Growing up, there always used to be one school assignment that confused the everliving crap out of me: family trees. I honestly dreaded doing them. Who was I supposed to trace? Which family did they want? Every year it was a different answer, but the same message.

When I was younger, they used to tell me that I should use the family of my adopted parents. It was easier and I had a lot more information. Plus, they were my family, weren’t they? As I got older, the answer morphed a bit; use the family that you feel most comfortable using, but I could tell the teachers really had no idea how to approach the situation. I guess I can’t blame them too much, there really isn’t such an easy way of handling things like this, and in my school, I never had any other adopted kids.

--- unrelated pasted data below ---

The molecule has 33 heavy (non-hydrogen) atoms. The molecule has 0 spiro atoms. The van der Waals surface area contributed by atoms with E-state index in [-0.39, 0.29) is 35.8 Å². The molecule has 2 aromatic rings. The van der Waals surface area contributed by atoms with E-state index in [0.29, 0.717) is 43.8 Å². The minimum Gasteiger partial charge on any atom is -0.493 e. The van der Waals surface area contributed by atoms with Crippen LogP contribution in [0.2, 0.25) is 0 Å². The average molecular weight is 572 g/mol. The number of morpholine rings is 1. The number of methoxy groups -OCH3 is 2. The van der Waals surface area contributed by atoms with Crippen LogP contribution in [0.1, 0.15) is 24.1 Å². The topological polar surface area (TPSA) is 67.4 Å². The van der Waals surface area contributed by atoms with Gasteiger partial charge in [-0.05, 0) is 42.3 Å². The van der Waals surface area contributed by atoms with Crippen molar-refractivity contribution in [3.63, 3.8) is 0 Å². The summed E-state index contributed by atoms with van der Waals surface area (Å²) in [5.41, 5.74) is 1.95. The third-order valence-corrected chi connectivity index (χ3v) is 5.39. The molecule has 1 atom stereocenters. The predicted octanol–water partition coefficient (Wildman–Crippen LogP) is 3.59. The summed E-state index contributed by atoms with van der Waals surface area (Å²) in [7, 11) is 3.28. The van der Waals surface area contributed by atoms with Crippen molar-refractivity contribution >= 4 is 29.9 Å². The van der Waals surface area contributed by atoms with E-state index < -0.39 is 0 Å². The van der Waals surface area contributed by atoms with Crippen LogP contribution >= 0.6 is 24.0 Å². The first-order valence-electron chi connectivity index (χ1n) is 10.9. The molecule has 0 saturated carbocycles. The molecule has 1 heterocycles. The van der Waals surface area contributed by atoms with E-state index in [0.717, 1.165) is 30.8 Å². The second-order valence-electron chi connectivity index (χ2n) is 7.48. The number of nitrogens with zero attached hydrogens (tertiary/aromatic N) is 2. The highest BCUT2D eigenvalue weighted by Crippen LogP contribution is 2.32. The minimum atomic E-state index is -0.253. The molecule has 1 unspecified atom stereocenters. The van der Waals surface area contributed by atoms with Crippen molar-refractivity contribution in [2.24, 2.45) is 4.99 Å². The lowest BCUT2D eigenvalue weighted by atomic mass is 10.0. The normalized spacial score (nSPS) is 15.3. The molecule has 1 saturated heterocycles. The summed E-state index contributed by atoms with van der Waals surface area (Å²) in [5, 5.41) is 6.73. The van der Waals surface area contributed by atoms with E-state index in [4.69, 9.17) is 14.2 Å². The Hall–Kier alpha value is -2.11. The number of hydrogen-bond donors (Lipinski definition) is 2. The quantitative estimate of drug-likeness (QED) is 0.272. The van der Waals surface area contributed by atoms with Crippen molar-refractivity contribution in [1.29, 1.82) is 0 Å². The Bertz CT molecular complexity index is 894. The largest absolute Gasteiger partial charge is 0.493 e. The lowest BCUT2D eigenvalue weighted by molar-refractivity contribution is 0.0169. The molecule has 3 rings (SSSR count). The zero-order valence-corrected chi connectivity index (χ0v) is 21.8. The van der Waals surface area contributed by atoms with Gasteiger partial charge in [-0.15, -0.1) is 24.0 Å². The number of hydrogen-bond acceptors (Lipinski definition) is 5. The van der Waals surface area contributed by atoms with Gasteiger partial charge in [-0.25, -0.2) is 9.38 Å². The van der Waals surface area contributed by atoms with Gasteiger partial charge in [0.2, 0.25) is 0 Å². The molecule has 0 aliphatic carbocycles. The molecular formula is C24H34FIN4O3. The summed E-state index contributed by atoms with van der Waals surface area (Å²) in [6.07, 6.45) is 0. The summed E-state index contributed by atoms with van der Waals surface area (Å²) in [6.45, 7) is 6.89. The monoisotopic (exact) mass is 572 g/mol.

Why isn’t there a simple way to show a movement of a child from a birth parent, to a foster parent, to an adoptive family? I mean, now that I am older, I can use a genogram or something else social worky, but why don’t they have a method on how to deal with these things in schools especially when it comes to adopted children? What is it that we are exactly teaching our kids about family structures? Families now a days are so much more than a mom and a dad and some kids. There can be same sex couples, grandparents, siblings, etc taking care of children. There can also be more than one set of parents in the picture. How is it that we intend to handle this and make the situation feel as comfortable as possible?

This entry was published on March 20, 2012 at 12:57 AM. It’s filed under Adoption, Awkward Moments, Family and tagged , , , . Bookmark the permalink. Follow any comments here with the RSS feed for this post.

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